Types, symptoms and treatment of pustular psoriasis
You’ve probably heard of psoriasis, a chronic inflammatory disease that can cause itchy, scaly patches on your skin. Less well known is a rare form of the disease called pustular psoriasis, which affects about 1% of people with psoriasis.1
Pustular psoriasis is characterized by pustules or small pus-filled bumps that can be incredibly painful.2 Not surprisingly, they can seriously affect your quality of life, especially if the pustules are located on areas that need to withstand pressure, like the soles of your feet, or on highly visible skin, like your face. This condition can be rare, but it’s important to distinguish the symptoms of pustular psoriasis from an infection, as it can be easy to confuse the two. Here’s everything you need to know about pustular psoriasis, including symptoms, causes, and treatment.
What is pustular psoriasis? | What causes pustular psoriasis? | Pustular psoriasis types | Treatments for pustular psoriasis | What makes pustular psoriasis worse?
What is pustular psoriasis?
Pustular psoriasis is a rare type of psoriasis that likewise goes through periods of flare-ups and remissions. During a flare-up of pustular psoriasis, the inflamed skin will be covered with small pus-filled bumps, or pustules. These bumps can spread, join together and open up, according to the American Academy of Dermatology (AAD).
It is important to note that pustular psoriasis is not just a skin condition. “It’s a multisystem inflammatory disorder,” Dawn Davis, MD, pediatric and adult dermatologist at Mayo Clinic, tells SELF.3 “A lot of people assume that psoriasis is just limited to the skin, but there’s a growing understanding that it’s really a multi-organ disease that manifests most obviously in the skin.”
This means that the chronic inflammation associated with pustular psoriasis can also affect other parts of your body. Additionally, a growing body of research indicates that all forms of psoriasis are associated with various diseases involving chronic inflammation, such as inflammatory bowel disease, arthritis, and even cardiovascular disease.4 However, there is no evidence that pustular psoriasis causes other inflammatory diseases – researchers are still trying to figure out the link.
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What causes pustular psoriasis?
Experts don’t know the exact cause, but they do know that pustular psoriasis is the result of an overactive immune system attacking healthy cells in your body, according to the Centers for Disease Control and Prevention (CDC). The fluid that fills the pustules is made up of white blood cells, which are immune cells that the body normally sends out to fight infections.5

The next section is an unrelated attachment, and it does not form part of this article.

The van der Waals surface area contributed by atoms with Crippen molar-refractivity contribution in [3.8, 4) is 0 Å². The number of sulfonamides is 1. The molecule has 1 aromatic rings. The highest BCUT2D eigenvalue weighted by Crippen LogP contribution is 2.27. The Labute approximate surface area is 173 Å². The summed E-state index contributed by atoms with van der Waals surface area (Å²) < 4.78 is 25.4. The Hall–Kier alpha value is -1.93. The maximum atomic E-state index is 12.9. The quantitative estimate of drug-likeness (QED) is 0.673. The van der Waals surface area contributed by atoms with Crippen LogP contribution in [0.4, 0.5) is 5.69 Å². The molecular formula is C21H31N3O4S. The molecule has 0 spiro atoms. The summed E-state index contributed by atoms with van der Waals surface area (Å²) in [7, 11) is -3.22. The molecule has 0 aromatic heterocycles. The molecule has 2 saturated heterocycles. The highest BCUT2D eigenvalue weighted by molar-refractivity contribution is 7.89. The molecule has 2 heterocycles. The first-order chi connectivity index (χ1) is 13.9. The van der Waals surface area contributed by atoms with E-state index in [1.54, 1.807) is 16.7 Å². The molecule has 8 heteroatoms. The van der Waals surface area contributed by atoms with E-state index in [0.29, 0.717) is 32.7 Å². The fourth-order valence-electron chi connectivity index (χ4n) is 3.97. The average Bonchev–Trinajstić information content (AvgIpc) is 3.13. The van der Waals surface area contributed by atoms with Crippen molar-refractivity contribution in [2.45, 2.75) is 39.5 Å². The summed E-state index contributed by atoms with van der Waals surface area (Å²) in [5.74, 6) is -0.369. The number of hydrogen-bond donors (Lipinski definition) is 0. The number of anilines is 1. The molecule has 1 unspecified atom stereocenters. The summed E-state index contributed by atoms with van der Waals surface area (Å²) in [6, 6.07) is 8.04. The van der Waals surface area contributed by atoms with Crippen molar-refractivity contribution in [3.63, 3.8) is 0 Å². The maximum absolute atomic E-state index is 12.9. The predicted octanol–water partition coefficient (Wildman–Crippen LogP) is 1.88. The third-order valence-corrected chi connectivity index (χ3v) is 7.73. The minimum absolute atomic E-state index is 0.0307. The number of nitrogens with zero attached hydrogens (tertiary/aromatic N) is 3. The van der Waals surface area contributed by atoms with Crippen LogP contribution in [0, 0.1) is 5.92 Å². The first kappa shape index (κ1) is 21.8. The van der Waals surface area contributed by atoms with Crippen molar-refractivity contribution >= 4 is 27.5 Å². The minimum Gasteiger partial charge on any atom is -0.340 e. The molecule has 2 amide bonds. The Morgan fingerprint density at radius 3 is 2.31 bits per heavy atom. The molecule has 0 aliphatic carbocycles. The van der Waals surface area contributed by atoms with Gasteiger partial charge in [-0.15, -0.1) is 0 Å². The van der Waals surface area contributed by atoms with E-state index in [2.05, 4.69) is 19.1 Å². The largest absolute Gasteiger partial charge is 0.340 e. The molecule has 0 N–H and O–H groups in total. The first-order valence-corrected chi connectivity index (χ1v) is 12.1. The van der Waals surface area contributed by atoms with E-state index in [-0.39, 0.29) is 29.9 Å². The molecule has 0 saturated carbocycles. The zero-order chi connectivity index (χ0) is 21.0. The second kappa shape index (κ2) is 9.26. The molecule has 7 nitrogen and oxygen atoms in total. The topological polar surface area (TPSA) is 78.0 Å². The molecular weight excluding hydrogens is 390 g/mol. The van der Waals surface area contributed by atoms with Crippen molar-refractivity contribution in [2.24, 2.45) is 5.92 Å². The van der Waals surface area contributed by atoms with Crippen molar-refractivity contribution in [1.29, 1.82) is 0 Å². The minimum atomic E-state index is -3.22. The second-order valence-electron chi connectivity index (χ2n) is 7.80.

Although the causes of pustular psoriasis remain a mystery, experts have looked into a few risk factors for the disease. Research shows that pustular psoriasis is associated with genetic mutations in the CARD14 gene, which helps regulate genes responsible for the immune system, according to the NLM. People with these mutations may be susceptible to developing the disease, which can be triggered by a particular event, such as infection, smoking or pregnancy.6
Stopping certain medications — oral corticosteroids, in particular — is another common trigger for pustular psoriasis, Lawrence Green, MD, board-certified dermatologist and clinical professor of dermatology at the George Washington School of Medicine and board member of the American Academy of Dermatologists, says SELF. Oral corticosteroids are commonly prescribed to treat plaque psoriasis, and your immune system may have an adverse reaction when you finish drug therapy.7 This is why people usually suffer from both plaque psoriasis and pustular psoriasis.
Getting a diagnosis of pustular psoriasis can be tricky. It can be hard to tell at first glance (even for your doctor) whether the pus is a sign of infection or psoriasis. The only way to confirm is to culture the pus to see if there are bacteria inside. If it is pustular psoriasis, the bacterial culture will be negative because pustular psoriasis is not caused by an infection and is therefore not contagious. Another option is for your doctor to take a biopsy of your skin to examine under a microscope.
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What are the different types of pustular psoriasis and their symptoms?
All pustular psoriasis is characterized by fluid-filled pustules. To start, you may develop tender, reddened skin followed by pustules that usually appear a few hours after your first symptoms, according to the Mayo Clinic. “A lot of people suspect these bumps are an infection when in fact they’re not,” says Dr. Davis.
Often the pustules merge and then burst,8 resulting in a scaly, cracked and painful rash. More pustules can form and the cycle repeats, according to the DAA. Flares can last up to months without treatment for pustular psoriasis.
The different types of pustular psoriasis are defined by the area of the body where the pustules appear.
Palmoplantar pustular psoriasis
As the name suggests, palmoplantar pustular psoriasis usually affects the palms of the hands as well as the soles of the feet. Pustules often develop in the sweat ducts,6 which are more densely packed on the palms and soles than anywhere else on the body. As with other types of pustular psoriasis, the skin usually becomes irritated and inflamed before bursting into pustules. A scaly plaque usually forms several days after the pustules form, according to the National Organization for Rare Disorders (NORD). You may have a burning sensation in your hands and feet that makes it difficult to stand up or touch anything.